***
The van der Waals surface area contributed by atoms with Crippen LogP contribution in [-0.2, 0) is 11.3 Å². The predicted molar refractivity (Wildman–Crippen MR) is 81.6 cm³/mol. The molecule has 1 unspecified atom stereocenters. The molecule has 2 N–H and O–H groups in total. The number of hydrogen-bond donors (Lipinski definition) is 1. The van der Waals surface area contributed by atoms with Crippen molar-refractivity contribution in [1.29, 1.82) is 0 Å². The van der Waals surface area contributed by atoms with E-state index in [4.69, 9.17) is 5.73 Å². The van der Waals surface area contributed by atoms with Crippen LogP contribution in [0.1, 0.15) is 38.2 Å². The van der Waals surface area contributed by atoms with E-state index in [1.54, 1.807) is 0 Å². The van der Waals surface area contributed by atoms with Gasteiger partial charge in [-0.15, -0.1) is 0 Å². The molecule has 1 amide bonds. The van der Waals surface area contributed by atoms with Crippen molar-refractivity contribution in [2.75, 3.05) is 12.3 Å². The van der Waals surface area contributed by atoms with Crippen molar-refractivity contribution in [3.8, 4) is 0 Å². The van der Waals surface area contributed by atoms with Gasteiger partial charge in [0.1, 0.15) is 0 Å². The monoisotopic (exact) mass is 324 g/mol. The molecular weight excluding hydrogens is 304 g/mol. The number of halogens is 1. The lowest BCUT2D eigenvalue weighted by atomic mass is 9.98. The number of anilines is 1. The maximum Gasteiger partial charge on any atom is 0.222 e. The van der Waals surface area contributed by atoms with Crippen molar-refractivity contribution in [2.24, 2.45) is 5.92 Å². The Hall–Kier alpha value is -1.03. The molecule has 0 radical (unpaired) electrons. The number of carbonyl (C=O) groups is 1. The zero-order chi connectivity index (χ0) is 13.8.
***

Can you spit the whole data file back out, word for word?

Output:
The van der Waals surface area contributed by atoms with Crippen LogP contribution in [-0.2, 0) is 11.3 Å². The predicted molar refractivity (Wildman–Crippen MR) is 81.6 cm³/mol. The molecule has 1 unspecified atom stereocenters. The molecule has 2 N–H and O–H groups in total. The number of hydrogen-bond donors (Lipinski definition) is 1. The van der Waals surface area contributed by atoms with Crippen molar-refractivity contribution in [1.29, 1.82) is 0 Å². The van der Waals surface area contributed by atoms with E-state index in [4.69, 9.17) is 5.73 Å². The van der Waals surface area contributed by atoms with Crippen LogP contribution in [0.1, 0.15) is 38.2 Å². The van der Waals surface area contributed by atoms with E-state index in [1.54, 1.807) is 0 Å². The van der Waals surface area contributed by atoms with Gasteiger partial charge in [-0.15, -0.1) is 0 Å². The molecule has 1 amide bonds. The van der Waals surface area contributed by atoms with Crippen molar-refractivity contribution in [2.75, 3.05) is 12.3 Å². The van der Waals surface area contributed by atoms with Crippen molar-refractivity contribution in [3.8, 4) is 0 Å². The van der Waals surface area contributed by atoms with Gasteiger partial charge in [0.1, 0.15) is 0 Å². The monoisotopic (exact) mass is 324 g/mol. The molecular weight excluding hydrogens is 304 g/mol. The number of halogens is 1. The lowest BCUT2D eigenvalue weighted by atomic mass is 9.98. The number of anilines is 1. The maximum Gasteiger partial charge on any atom is 0.222 e. The van der Waals surface area contributed by atoms with Crippen molar-refractivity contribution in [2.24, 2.45) is 5.92 Å². The Hall–Kier alpha value is -1.03. The molecule has 0 radical (unpaired) electrons. The number of carbonyl (C=O) groups is 1. The zero-order chi connectivity index (χ0) is 13.8.